Why do we care about presidential holidays? I don’t know for certain, but I’m blaming the Kennedys, whose photogenic touch football games and elegant yachts set a standard to which later presidents could only aspire. They did have precursors: Franklin Roosevelt was photographed fishing in Florida, riding horses, even swimming at a pebbly beach. And there are many, many pictures of his cousin Theodore holding up his hunting trophies in exotic forests.
Of course, the Kennedys and the Roosevelts had a huge advantage in the holiday stakes. Like the Bushes and the Reagans, they owned beautiful, tasteful country properties, to which they could retire in serene elegance. Better still, these properties reflected their personalities in an electorally advantageous way. John F. Kennedy’s passion for sports established him as youthful and energetic. Ronald Reagan’s California ranch lent him a cowboy gloss. Bush Senior’s retreat echoed his New England roots. Bush Junior’s house in Crawford firmed up his link to Texas — as opposed to New England — and gave him the good-old-boy credentials he lacked.
Only two presidents in recent memory have not had vacation homes of their own: Bill Clinton and Barack Obama. Not coincidentally, it is their vacation choices that have been most heavily criticized. When he was down in Crawford, George W. Bush surrounded himself with like-minded friends and admirers. Away from the cameras, he had a break from constant public surveillance and the Washington rat race. But when Clinton went to Martha’s Vineyard to surround himself with likeminded friends and admirers (and to enjoy a break from constant public surveillance and the Washington rat race), he was damned as an elitist. So was Obama, who went there last summer for exactly the same reasons.
Why, exactly, is borrowing or renting someone’s house more elitist than owning one? Why is Martha’s Vineyard snobbier than Kennebunkport, Hyannis Port or even a private Texas ranch? I don’t know, but that’s what everyone said, and thus were the Clintons forced to take a pretend “vacation” in Jackson Hole, Wyo. During this “vacation,” they had to provide photo opportunities to the press to prove that they really were normal Americans — which, of course, they were not. Once elected, no president is ever a normal American again.
The same fate has now befallen Obama, whose lack of a permanent country residence has also made him inexplicably appear more elitist. Having done the Martha’s Vineyard thing last year, and been duly criticized, he has made up for it with visits to Maine, Yellowstone, the Grand Canyon and North Carolina, all places where “average” Americans like to go.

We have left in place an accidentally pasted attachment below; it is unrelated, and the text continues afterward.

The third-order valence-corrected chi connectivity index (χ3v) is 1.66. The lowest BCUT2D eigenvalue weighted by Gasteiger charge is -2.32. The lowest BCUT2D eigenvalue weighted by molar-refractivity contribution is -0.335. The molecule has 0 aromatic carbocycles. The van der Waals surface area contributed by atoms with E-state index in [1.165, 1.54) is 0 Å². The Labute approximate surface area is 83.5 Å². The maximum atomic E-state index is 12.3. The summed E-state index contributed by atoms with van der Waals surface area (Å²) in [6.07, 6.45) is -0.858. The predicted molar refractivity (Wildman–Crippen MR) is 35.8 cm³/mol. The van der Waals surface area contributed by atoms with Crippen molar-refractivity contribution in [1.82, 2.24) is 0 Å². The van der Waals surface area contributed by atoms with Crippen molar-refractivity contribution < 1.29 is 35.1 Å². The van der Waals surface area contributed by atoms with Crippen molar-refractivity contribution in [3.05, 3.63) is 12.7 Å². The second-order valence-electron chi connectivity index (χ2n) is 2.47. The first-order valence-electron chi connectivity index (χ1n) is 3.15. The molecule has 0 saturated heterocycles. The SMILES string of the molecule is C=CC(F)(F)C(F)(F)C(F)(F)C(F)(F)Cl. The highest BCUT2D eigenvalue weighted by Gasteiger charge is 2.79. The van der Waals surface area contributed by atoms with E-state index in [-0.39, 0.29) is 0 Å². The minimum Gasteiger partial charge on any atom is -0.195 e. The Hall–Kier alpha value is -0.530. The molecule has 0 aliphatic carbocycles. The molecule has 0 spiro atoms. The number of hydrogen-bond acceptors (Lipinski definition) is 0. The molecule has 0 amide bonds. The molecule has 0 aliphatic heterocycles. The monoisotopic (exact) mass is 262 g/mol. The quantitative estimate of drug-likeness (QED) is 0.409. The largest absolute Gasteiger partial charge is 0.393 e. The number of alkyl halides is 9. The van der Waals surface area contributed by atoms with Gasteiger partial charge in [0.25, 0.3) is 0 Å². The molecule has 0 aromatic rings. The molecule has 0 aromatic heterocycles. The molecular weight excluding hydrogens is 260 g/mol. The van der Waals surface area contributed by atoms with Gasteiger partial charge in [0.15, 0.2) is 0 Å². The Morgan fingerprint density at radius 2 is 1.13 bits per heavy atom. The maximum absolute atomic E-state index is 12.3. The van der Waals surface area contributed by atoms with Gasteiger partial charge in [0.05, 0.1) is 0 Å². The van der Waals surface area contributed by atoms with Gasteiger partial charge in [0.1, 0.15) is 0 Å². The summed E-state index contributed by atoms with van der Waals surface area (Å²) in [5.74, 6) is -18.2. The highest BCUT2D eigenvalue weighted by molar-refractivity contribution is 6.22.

But then, a few weeks ago, Michelle slipped off to Spain and had lunch with the king. I suspect this was a rather jolly affair, especially for 9-year-old Sasha, who was traveling with her mother, but it went down badly with Americans who used to like it when their first ladies had lunch with kings but don’t any longer. In penance, the Obamas set off last week for Panama City, Fla., where they played mini-golf in front of the cameras and talked about the clean water. Golly, that must have been relaxing — about as relaxing as appearing on prime-time television, making a speech to a vast audience or otherwise performing onstage for a large crowd.
Yes, it’s good for the Obamas to tour the Gulf Coast and to be photographed on beaches that are not covered with black oil slicks. It’s great that they are promoting tourism in a region that needs it. But why do they have to pretend they are on vacation? Why do Americans now demand that they “relax” in politically acceptable surroundings?
We all know that the situation is phony, that it’s not really a vacation and that it’s not really fun to play mini-golf on TV. Yet so addicted have we become to orchestrated “reality” — reality television, cooked-up celebrity stories, Hollywood’s fictionalizations of historical events — that we now want our president to play along with a made-up narrative, too. Not only are our leaders supposed to run the country, they have to pretend to be average. This is ridiculous.
Let the Obama family go on vacation. Let them go wherever they want. Let them do whatever they want. Let the president work out, play basketball, whatever. Let the first lady read a good novel and have lunch with whomever she pleases. Let’s not talk about them for a few weeks. This is what mid-August is for: Why do we need to think about them when we’re on vacation, too?